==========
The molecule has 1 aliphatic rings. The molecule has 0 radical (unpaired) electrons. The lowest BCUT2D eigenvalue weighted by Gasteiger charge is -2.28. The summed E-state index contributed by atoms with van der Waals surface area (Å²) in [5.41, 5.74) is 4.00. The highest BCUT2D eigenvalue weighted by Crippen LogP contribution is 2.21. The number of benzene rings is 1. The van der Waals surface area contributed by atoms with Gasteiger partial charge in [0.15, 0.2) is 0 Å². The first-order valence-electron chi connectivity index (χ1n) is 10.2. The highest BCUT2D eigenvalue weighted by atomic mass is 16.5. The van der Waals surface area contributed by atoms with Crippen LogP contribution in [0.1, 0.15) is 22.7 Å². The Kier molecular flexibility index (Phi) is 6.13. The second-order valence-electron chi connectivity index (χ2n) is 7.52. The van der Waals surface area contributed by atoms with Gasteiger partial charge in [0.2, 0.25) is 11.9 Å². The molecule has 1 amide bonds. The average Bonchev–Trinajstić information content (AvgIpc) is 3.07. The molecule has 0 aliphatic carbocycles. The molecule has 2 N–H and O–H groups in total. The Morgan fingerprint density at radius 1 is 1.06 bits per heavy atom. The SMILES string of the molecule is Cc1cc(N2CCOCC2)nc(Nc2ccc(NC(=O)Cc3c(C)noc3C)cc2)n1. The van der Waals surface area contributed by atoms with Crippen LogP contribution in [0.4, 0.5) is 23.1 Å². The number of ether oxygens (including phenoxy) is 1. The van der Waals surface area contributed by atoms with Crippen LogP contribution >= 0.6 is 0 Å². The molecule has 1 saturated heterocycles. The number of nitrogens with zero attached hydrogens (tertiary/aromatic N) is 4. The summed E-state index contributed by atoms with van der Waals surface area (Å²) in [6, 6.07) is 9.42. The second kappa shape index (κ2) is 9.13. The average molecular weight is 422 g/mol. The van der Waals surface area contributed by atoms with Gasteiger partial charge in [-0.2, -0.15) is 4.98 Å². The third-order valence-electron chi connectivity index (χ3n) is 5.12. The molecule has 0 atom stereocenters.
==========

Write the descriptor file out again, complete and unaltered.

The molecule has 1 aliphatic rings. The molecule has 0 radical (unpaired) electrons. The lowest BCUT2D eigenvalue weighted by Gasteiger charge is -2.28. The summed E-state index contributed by atoms with van der Waals surface area (Å²) in [5.41, 5.74) is 4.00. The highest BCUT2D eigenvalue weighted by Crippen LogP contribution is 2.21. The number of benzene rings is 1. The van der Waals surface area contributed by atoms with Gasteiger partial charge in [0.15, 0.2) is 0 Å². The first-order valence-electron chi connectivity index (χ1n) is 10.2. The highest BCUT2D eigenvalue weighted by atomic mass is 16.5. The van der Waals surface area contributed by atoms with Crippen LogP contribution in [0.1, 0.15) is 22.7 Å². The Kier molecular flexibility index (Phi) is 6.13. The second-order valence-electron chi connectivity index (χ2n) is 7.52. The van der Waals surface area contributed by atoms with Gasteiger partial charge in [0.2, 0.25) is 11.9 Å². The molecule has 1 amide bonds. The average Bonchev–Trinajstić information content (AvgIpc) is 3.07. The molecule has 0 aliphatic carbocycles. The molecule has 2 N–H and O–H groups in total. The Morgan fingerprint density at radius 1 is 1.06 bits per heavy atom. The SMILES string of the molecule is Cc1cc(N2CCOCC2)nc(Nc2ccc(NC(=O)Cc3c(C)noc3C)cc2)n1. The van der Waals surface area contributed by atoms with Crippen LogP contribution in [0.4, 0.5) is 23.1 Å². The number of ether oxygens (including phenoxy) is 1. The van der Waals surface area contributed by atoms with Crippen LogP contribution >= 0.6 is 0 Å². The molecule has 1 saturated heterocycles. The number of nitrogens with zero attached hydrogens (tertiary/aromatic N) is 4. The summed E-state index contributed by atoms with van der Waals surface area (Å²) in [6, 6.07) is 9.42. The second kappa shape index (κ2) is 9.13. The average molecular weight is 422 g/mol. The van der Waals surface area contributed by atoms with Gasteiger partial charge in [-0.2, -0.15) is 4.98 Å². The third-order valence-electron chi connectivity index (χ3n) is 5.12. The molecule has 0 atom stereocenters.